To meet these ends, the Thamizh people laid down rigid grammatical rules to govern their literature, put forward many religious hypotheses (சித்தாந்தங்கள்) which were subjected to critical review and reassessment, and, in general, used Thamizh literature for imparting moral, social and political messages. The process still continues with new inputs and insights according to changing circumstances in their cultural milieu. No doubt there are several areas where the present day Thamizh people have not stood up to the expectations of their forefathers. Even from a cursory look one cannot miss the shortcomings of our social and political systems.
Though the lessons from our literary excursions into the past are obvious, there are bound to be differences in the interpretation of literary materials. Conclusions, I believe, from the voluminous literature should be left to the individuals remembering that in every field, one would find that a holistic approach in problem solving was found to be much better than a sectarian or clannish attempt to safeguard local interests. Changes per se are inevitable in a fast moving world but if our vast literary potential could be used effectively for channeling the direction of changes along virtuous lines, it would be beneficial to the individual and the society, at large.
I do recognize that it would be futile on my part to improve upon the brevity and clarity of the messages that have come down to us through the ages. Instead of adding new messages clothed in a different language, the time has come to study the old messages carefully, ignore those which have proved to undermine our social progress and follow those which could make the lives of our children and their children better than those we have been blessed with. I have therefore quoted below selected some Thamizh stanzas, which I thought would be appropriate and relevant to our present social predicaments. I leave it to the readers to draw whatever conclusions they deem fit so that they can be proud of their glorious past, critically analyze their shortcomings and formulate new solutions to old problems.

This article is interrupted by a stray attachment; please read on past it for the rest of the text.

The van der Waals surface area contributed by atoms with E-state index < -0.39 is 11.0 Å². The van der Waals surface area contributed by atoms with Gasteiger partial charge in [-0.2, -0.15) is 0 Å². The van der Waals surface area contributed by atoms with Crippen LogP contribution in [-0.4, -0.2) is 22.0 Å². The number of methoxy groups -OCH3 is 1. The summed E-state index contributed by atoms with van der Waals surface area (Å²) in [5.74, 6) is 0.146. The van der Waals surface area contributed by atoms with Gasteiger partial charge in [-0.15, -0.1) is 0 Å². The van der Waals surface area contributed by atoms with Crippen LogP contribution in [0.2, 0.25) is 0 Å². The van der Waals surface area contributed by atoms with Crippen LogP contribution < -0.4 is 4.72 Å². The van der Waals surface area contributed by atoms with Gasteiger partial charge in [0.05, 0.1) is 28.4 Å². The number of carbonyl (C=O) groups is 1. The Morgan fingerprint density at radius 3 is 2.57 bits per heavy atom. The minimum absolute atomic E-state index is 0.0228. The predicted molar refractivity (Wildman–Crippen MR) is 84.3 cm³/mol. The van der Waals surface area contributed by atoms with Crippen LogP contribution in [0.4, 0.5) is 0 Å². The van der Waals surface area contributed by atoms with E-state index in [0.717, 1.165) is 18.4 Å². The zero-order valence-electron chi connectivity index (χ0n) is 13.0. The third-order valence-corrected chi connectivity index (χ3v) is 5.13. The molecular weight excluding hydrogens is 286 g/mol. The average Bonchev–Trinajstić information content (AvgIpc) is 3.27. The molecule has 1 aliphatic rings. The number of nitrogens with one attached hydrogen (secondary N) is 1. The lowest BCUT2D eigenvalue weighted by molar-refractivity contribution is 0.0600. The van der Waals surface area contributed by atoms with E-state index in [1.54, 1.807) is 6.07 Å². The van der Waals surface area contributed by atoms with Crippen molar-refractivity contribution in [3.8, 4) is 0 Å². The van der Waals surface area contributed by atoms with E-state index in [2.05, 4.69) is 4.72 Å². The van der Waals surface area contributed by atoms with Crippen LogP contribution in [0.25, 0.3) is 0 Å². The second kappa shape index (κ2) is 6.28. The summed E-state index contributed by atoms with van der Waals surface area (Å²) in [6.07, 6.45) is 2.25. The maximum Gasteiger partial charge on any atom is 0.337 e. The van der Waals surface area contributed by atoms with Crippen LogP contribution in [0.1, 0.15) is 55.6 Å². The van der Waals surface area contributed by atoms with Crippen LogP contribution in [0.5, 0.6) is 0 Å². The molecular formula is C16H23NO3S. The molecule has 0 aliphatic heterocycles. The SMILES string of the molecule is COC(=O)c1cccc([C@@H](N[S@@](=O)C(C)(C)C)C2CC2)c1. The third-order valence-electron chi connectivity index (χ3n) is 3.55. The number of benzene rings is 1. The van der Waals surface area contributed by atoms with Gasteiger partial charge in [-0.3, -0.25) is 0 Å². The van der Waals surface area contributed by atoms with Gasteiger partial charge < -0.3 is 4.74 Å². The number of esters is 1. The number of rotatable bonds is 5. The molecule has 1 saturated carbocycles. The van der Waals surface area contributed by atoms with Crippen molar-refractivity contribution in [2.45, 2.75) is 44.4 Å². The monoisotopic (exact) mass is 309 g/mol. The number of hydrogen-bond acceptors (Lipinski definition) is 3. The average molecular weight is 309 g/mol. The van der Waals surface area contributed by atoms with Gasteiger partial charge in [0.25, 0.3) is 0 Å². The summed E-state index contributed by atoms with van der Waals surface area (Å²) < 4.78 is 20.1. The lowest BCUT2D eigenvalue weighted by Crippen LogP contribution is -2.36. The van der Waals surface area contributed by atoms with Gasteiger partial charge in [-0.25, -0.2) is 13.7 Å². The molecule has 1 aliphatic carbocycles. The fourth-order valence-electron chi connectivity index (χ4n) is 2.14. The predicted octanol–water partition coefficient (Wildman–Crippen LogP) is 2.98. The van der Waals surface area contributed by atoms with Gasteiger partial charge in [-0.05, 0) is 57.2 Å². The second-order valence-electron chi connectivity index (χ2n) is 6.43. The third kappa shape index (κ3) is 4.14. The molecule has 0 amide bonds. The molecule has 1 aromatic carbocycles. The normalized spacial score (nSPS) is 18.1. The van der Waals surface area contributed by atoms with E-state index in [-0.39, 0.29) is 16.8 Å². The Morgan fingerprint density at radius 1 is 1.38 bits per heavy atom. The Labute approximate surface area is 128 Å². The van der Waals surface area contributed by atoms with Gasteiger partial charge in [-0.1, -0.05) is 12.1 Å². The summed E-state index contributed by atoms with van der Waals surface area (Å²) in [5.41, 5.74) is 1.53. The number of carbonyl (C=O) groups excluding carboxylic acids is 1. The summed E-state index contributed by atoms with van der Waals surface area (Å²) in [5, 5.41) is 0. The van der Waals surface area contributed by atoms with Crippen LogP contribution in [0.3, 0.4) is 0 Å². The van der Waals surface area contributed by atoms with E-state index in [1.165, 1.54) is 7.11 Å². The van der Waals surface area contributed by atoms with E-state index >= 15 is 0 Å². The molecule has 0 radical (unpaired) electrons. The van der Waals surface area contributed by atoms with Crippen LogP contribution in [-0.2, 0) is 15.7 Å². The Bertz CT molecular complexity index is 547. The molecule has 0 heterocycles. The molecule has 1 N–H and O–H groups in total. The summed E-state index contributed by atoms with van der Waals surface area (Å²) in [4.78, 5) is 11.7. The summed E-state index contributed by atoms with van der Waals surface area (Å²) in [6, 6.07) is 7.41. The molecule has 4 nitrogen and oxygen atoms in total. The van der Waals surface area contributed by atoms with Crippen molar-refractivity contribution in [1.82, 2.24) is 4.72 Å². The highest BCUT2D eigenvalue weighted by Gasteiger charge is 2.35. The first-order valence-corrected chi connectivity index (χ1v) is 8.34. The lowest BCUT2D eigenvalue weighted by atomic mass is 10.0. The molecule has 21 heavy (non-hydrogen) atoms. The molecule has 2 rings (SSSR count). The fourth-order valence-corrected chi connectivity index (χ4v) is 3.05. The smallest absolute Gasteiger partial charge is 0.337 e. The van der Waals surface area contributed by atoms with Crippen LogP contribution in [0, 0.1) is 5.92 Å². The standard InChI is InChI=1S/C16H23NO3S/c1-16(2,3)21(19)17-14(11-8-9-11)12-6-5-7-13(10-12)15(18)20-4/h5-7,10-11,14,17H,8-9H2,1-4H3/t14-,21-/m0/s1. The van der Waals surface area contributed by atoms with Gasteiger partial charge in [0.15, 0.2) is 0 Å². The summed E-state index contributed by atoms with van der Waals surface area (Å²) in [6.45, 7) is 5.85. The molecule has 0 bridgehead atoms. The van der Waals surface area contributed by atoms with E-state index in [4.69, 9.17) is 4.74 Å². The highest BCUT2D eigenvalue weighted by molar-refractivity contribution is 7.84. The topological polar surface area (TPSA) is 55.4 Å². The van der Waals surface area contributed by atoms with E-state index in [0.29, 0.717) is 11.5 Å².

In the past few decades several professionals living in the west have made tremendous contributions to the development of Thamizh making use of high technological innovations. The computer software for the development of Thamizh scripts has been referred to already (Chapter 1).
Electronic texts of the Thamizh classics are gradually being built through voluntary efforts to preserve them for easy access; review articles on various topics related to Thamizh literature appear on the Internet so that the comments and criticisms from those knowledgeable on specific areas are utilized to update the information. The electronic media thus serves as a forum for information retrieval from several sources. The added advantage is that the information is in both English and Thamizh enabling any one interested in Thamizh literature ready access to original texts and commentaries. A starting point for those interested in Thamizh electronic texts is : Tamil Electronic Library.
Several universities in U.S.A., U.K., Canada, The Netherlands and other countries have established linguistic departments in which Thamizh research is actively pursued by graduate students at the advanced level. The late Professor A.K. rAmAnujan (பேராசிரியர் ஏ.கே. ராமாநுஜன்) of the University of Chicago has translated many Thamizh literary classics into English, thereby bringing the beauty of Thamizh literature to the notice of western scholars.
In my opinion the recent publication of the Thamizh Lexicon by Dr. K. Zvelebil (1995) may be regarded as a milestone in information retrieval in Thamizh literature. After almost half a century of literature collection, Dr. Zvelebil has completed his phenomenal Thamizh lexicon which would be an extremely useful reference in any library. The Thamizh society would be ever grateful to this great scholar.
God grant me the serenity to accept things I cannot change,